>> https://urldefense.proofpoint.com/v2/url?u=https-3A__www.laserfiche.com_ecmblog_whats-2Dthe-2Ddifference-2Dbetween-2Dwet-2Ddigital-2Dand-2Delectronic-2Dsignatures_&d=AwIGaQ&c=-dg2m7zWuuDZ0MUcV7Sdqw&r=wFp3X4Mu39hB2bf13gtz0ZpW1TsSxPIWYiZRsMFFaLQ&m=bo7dS_iQmaePi68S-KlsHv4W6AeqZu_y90a8rbMY_1w&s=3BzPhuOu1coxdLR8KGcRm9SjI59PyoE6LYlreE4WRuY&e= 
>> 
>> Benjamin Barrett
>> Formerly of Seattle, WA
>> 
>> 
>>> On 1 May 2016, at 20:54, Wilson Gray <hwgray at GMAIL.COM> wrote:
>>> 
>>> "Wet signature" means that an actual signature in blue or black ink is
>>> necessary. A photocopy will not suffice.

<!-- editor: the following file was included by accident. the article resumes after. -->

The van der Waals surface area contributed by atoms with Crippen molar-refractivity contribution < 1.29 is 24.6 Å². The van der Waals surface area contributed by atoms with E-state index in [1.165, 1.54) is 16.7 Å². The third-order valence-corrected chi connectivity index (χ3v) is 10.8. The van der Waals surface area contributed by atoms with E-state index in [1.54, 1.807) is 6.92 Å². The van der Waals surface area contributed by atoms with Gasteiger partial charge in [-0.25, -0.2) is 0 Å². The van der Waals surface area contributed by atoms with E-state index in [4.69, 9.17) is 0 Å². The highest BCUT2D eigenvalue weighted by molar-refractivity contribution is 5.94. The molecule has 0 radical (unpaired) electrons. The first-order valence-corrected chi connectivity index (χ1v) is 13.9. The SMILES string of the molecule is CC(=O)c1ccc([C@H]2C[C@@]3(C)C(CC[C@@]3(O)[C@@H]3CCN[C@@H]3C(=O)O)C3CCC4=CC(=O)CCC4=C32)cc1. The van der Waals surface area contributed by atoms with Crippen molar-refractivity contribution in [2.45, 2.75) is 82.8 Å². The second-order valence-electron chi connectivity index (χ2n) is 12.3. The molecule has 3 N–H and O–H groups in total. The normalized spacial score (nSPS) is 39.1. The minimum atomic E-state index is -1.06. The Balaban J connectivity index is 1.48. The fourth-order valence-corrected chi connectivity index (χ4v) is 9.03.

>>> 
>>> Of course, the term once had a literal meaning:
>>> 
>>> Illustrated Naval and Military Magazine: A Monthly Journal ... Page 70
>>> https://urldefense.proofpoint.com/v2/url?u=https-3A__books.google.com_books-3Fid-3DpQ4AAAAAMAAJ&d=AwIGaQ&c=-dg2m7zWuuDZ0MUcV7Sdqw&r=wFp3X4Mu39hB2bf13gtz0ZpW1TsSxPIWYiZRsMFFaLQ&m=bo7dS_iQmaePi68S-KlsHv4W6AeqZu_y90a8rbMY_1w&s=TBOtabEVOh9rPXPCqXgwiCo1-TpSiaLnLT6tgKLPn_I&e= 
>>> 1885 - Read
>>> The clerk returned with the letter signed, blotted the still-wet signature,
>>> folded up and directed the reply, and silently handed it to its bearer, who
>>> almost as silently wended his way to the quarters of his Chief in the Royal
>>> Arsenal.
>> 
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>> 
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>